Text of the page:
ii. the extension of ukes arm is directly related to the control of their centre, and the over-extension of uke (as Ueshiba said, anyone is powerless outside their own circle of power - or something like that).

I do not think it is just coincidence that ikkyo is also an important technique in kung-fu/tai-chi push hands excercises. The interplay between extension and over-extension will effect who does ikkyo on whom.

However, although I think a complete grasp of ikkyo may give you a complete understanding of ikkyo, I would consider that all the techniques in aikido make one whole - there are no 'new' techniques to be discovered nor techniques which can be removed. I've only realised recently that there are not really any seperate techniques (and this isn't philosophical bullshit) and that these techniques just appear out of no-where if you are keeping the balance between yin & yang.

Ian

thanks for your answer Ian,
it's really interesting. First of now i didn't know that there was something like ikkyo in kung fu and taichi: could you give me more referrences?
(p.S. iRELAND IS WONDERFUL!)
BESTS
ANDREA

Rutger 09-14-2001 02:43 AM

Meanning of ikkyo
 
Ikkyo represent the manifestation of your own control in life. It is expressing your existance where you stand.

Ikkyo is the basic of all pinningtechniques in aikido. It represents the square. Before you throw someone or when you hit or pin someone.

In Budo there is no other technique, that is so difficult in controling your opponent.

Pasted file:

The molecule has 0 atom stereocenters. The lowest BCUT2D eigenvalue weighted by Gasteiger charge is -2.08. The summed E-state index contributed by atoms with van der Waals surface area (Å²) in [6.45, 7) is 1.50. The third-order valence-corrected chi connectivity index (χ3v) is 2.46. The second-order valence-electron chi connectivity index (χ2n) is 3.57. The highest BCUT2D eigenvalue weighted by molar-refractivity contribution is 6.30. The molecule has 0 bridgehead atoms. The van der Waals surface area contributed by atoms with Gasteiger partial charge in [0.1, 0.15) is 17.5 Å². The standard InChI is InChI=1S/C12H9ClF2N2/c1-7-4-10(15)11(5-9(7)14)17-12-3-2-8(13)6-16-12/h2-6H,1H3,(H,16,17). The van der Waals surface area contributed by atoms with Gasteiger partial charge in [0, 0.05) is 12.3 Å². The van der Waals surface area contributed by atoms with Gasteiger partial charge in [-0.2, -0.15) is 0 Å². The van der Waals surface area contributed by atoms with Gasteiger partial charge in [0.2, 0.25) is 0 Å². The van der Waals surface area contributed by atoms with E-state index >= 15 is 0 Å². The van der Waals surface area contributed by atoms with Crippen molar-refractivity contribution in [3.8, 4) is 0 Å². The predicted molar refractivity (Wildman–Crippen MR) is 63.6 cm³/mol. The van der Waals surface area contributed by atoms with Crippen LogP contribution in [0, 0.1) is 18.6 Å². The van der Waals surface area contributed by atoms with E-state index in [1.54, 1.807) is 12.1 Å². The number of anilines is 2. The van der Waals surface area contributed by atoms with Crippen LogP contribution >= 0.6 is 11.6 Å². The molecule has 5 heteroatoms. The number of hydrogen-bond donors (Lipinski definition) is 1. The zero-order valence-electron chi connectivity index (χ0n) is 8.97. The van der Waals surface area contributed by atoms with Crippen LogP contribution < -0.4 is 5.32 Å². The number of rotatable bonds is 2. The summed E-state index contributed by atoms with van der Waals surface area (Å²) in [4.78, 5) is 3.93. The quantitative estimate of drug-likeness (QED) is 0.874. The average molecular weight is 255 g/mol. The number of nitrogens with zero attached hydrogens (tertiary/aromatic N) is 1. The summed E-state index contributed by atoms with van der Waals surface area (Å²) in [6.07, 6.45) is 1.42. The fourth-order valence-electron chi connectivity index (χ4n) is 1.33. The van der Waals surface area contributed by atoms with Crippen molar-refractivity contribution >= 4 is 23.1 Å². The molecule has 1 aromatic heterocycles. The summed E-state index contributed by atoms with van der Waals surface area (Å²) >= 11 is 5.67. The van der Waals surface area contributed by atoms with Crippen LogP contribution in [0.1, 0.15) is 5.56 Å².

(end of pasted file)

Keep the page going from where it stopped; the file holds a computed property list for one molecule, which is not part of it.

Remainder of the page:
so I think, Rutger.

JMCavazos 09-14-2001 01:22 PM

Andrea,

My understanding of ikkyo is that it is a controlling move. From ikkyo you can go to almost another technique. I have found that it is really important to take your uke's balance, then control your uke. I am not sure why O'Sensei made that particular movement and called the movement ikkyo. (By the way, ikkyo means "technique number one") Maybe he felt that taking control was one of the more important things in aikido - I don't know.

Try controlling the uke by keeping your one-point above the arm and extending your ki down. I am not sure how far along you are in aikido, but just remember that it takes a really long time to understand the underlying principles to the techniques.

ian 09-26-2001 08:19 AM

Quote:

Originally posted by andrea anzalone

thanks for your answer Ian,
it's really interesting. First of now i didn't know that there was something like ikkyo in kung fu and taichi: could you give me more referrences?
(p.S. iRELAND IS WONDERFUL!)
BESTS
ANDREA

Sorry for not getting back to you - I tend to visit this site in bursts. I only know these things from training with people who have done Tai Chi and Kung Fu, and I have seen some stuff on the web, but I can't remember where that is now.

I presume you want references for research purposes.

http://www.budoseek.net/

is a good site to investigate other martial arts - they would be able to give you more authoritative info (many have chat rooms etc - but it may necessitate describing what you mean by ikkyo to them!)

Ian

C. de Boisblanc 09-29-2001 04:06 AM

Ikkyo
 
First teaching; refers in aikido to a basic technique in which the
attacker is unbalanced through the application of pressure on the elbow and shoulder of his outstretched arm which is followed by a pinning movement which immobilizes the opponent's arm at a 45 degree angle to his body with pressure applied to both the elbow and wrist. Formerly called IKKAJO, Morihei Ueshiba demonstrating ikkyo (ikkajo) Uke: Shigemi Yonekawa, Noma Dojo (1935) a term still used in YOSHINKAN AIKIDO and DAITO-RYU AIKIJUJUTSU.